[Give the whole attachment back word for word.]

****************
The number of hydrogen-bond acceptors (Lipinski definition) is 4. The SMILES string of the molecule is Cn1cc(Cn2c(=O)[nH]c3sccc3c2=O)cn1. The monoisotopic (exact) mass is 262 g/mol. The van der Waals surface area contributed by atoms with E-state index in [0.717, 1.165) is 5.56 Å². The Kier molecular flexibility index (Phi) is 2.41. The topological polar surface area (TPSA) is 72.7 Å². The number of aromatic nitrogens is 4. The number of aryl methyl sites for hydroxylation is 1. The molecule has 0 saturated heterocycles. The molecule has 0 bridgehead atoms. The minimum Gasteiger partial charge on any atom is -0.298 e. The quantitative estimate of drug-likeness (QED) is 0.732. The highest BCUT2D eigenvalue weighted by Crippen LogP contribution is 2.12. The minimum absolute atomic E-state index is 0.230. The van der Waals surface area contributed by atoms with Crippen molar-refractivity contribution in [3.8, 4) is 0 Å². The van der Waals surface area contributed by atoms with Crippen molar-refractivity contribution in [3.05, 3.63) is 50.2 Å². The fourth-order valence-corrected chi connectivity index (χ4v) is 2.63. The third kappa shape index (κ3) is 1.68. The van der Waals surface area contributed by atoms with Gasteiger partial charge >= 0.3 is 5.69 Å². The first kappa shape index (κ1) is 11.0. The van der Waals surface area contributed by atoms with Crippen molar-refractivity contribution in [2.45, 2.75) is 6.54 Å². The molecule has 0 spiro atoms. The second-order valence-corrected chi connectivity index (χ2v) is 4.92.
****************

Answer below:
The number of hydrogen-bond acceptors (Lipinski definition) is 4. The SMILES string of the molecule is Cn1cc(Cn2c(=O)[nH]c3sccc3c2=O)cn1. The monoisotopic (exact) mass is 262 g/mol. The van der Waals surface area contributed by atoms with E-state index in [0.717, 1.165) is 5.56 Å². The Kier molecular flexibility index (Phi) is 2.41. The topological polar surface area (TPSA) is 72.7 Å². The number of aromatic nitrogens is 4. The number of aryl methyl sites for hydroxylation is 1. The molecule has 0 saturated heterocycles. The molecule has 0 bridgehead atoms. The minimum Gasteiger partial charge on any atom is -0.298 e. The quantitative estimate of drug-likeness (QED) is 0.732. The highest BCUT2D eigenvalue weighted by Crippen LogP contribution is 2.12. The minimum absolute atomic E-state index is 0.230. The van der Waals surface area contributed by atoms with Crippen molar-refractivity contribution in [3.8, 4) is 0 Å². The van der Waals surface area contributed by atoms with Crippen molar-refractivity contribution in [3.05, 3.63) is 50.2 Å². The fourth-order valence-corrected chi connectivity index (χ4v) is 2.63. The third kappa shape index (κ3) is 1.68. The van der Waals surface area contributed by atoms with Gasteiger partial charge >= 0.3 is 5.69 Å². The first kappa shape index (κ1) is 11.0. The van der Waals surface area contributed by atoms with Crippen molar-refractivity contribution in [2.45, 2.75) is 6.54 Å². The molecule has 0 spiro atoms. The second-order valence-corrected chi connectivity index (χ2v) is 4.92.